Local Windows Authentication Setup and SSO Question

I have two small questions and I am working with PHP on IIS 10 running on Windows Server 2012 R2.  Normally I work with Apache/Linux so this is a bit new to me.

On my local I cannot get the Windows Authentication against AD to work even if I am connected via VPN to work.  I dont know if I need to have my local IIS join the domain or set something up in the VPN connection to forward the request.  What I get is an endless refresh of the Windows Authentication window until I cancel and then I get the HTTP Error 401.1 - Unauthorized.

I have a 2nd question which is something I think I know the answer too but since IIS/Windows Authentication is something new I thought I would ask.  So they want to essentially have a SSO for all their intranet apps.  They run under the same IIS server but they are different sub-domains -- ie apps1.domain.com, apps2.domain.com, etc.  The behavior that they want is if you need to login they want Windows Authentication to pop up and authenticate you and then you can use all the domains and not have to be authenticated again unless you logout.  My assumption is that since they are separate sub-domains that if its your first time for each of them you need to authenticate.  Is that correct?  Or is there a configuration setting on IIS that will allow that behavior?

If I need to split up the questions please let me know I will come back and make a 2nd question.

Thank you
iceman19330Asked:
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gr8gonzoConsultantCommented:
What approach are you using to try to authenticate against AD?

As far as the SSO goes, I'd personally suggest you simply implement SAML using ADFS as your identity provider, since you already have AD. Then just add a SAML provider to your apps (e.g. using simplesamlphp), and redirect users to ADFS if they're not logged into an app.

That way, you're using a secure, industry-standard way of implementing SSO (which will be of help to you with other 3rd party applications later on, too), which will authenticate against AD seamlessly, AND you're not trying to reinvent the wheel with any special authentication within each separate app.
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iceman19330Author Commented:
So on IIS I enabled Windows Authentication -- following the directions :)  Turned off Anonymous.
What I have is a PHP script that then takes the $SERVER['AUTH_USER'] and passes it over to AD.

However on my local Windows Authenticate keeps popping up until I cancel then I get that 401.1 error about unauthorized.
On the server, not my local, it is fine.   Until I go to another subdomain and I have to re-authenticate -- they are under the impress that it shouldnt happen like that once you login to one you should skip all the rest which is why I was looking at SSO.  These subdomains are internal apps not public.
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gr8gonzoConsultantCommented:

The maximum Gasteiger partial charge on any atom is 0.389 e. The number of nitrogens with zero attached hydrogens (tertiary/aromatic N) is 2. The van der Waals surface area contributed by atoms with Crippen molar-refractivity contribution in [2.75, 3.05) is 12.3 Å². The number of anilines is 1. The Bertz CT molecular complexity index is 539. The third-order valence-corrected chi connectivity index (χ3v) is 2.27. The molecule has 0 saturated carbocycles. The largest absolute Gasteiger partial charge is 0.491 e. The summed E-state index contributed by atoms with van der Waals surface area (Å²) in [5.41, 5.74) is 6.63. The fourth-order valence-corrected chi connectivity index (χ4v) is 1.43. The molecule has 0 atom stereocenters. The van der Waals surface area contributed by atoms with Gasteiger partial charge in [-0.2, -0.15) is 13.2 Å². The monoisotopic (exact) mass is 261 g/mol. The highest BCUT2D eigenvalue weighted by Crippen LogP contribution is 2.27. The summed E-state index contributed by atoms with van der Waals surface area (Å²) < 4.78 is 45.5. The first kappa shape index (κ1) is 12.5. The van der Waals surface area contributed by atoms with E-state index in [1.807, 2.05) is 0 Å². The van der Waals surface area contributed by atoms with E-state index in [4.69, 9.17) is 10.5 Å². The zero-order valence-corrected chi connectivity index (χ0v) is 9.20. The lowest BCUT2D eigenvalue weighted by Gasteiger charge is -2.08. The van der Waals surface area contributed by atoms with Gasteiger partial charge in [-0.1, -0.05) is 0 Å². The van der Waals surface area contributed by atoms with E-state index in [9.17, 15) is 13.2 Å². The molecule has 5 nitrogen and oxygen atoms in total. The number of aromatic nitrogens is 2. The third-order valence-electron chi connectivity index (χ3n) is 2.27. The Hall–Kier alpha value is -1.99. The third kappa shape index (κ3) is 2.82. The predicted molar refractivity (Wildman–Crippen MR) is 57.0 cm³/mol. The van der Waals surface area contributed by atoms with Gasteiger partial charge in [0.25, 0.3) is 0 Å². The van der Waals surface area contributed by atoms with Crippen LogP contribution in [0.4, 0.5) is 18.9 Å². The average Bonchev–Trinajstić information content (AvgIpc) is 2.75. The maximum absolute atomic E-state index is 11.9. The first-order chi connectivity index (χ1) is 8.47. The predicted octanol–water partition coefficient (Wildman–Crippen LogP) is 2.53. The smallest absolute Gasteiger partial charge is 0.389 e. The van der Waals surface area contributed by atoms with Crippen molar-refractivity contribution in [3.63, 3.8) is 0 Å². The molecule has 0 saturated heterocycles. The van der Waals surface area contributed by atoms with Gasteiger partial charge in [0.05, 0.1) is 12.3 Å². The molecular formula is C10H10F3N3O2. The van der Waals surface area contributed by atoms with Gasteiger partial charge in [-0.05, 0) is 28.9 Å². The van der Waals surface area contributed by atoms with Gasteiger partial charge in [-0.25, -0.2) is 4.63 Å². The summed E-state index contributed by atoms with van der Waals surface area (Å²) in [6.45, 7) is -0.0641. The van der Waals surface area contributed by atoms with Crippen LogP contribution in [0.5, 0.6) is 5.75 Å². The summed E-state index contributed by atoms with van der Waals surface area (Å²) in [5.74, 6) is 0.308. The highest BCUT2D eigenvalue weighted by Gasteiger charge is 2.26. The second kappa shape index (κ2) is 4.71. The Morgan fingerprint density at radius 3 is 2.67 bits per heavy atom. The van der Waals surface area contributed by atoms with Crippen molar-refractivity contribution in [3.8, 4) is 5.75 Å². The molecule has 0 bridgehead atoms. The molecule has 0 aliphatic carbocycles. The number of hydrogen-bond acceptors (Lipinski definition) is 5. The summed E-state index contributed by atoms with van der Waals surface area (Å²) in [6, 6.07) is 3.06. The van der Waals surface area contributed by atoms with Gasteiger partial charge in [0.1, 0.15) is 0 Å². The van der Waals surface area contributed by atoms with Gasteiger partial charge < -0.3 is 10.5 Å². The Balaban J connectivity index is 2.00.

So, HTTP authentication simply works like this:
1. When the browser sends over the request, if it includes a "Authorization" HTTP header, like this:
Authorization: Basic YWJjOjEyMw==

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...then that can be processed into the $_SERVER["PHP_AUTH_USER"] variable.

2. If that variable isn't set, or if it's invalid, then PHP can respond with the 401 header, which tells the browser, "Hey, you didn't sent me a valid Authorization header, so I'm going to refuse to serve the page until you send me a good one."

3. If the browser gets that 401, it pops the dialog box, accepts the user's input, and then uses it to build the Authorization header and then resends the request, which goes back to step 1 above.

So if you're getting endless pop-up auth boxes and IIS is the one handling the loop on your local box, then it's probably validating against your local set of credentials (not against AD). If your PHP script is trying to do the authentication and you're getting the endless loop, then whatever mechanism you're using to authenticate against AD (e.g. LDAP extension or something) is probably failing the lookup, and you'd have to look into those logs to figure out why.

Assuming it's IIS doing the auth work (based on your last comment), then you are correct in that your local system is probably not a domain member, or maybe you're not passing the domain as part of the username (e.g. DOMAIN\username).

Regarding the subdomain issue, the Authorization header is handled by your browser, and similar to how cookies work, you're not going to have that authorization header automatically passed over to the other subdomains. That would be a huge security risk if that happened. Imagine if you had a 3rd party that had a solution that sat on your domain on its own subdomain, and it got hacked and started logging all the incoming Authorization headers - it'd basically be collecting clear-text usernames and passwords (because HTTP authentication is not encrypted).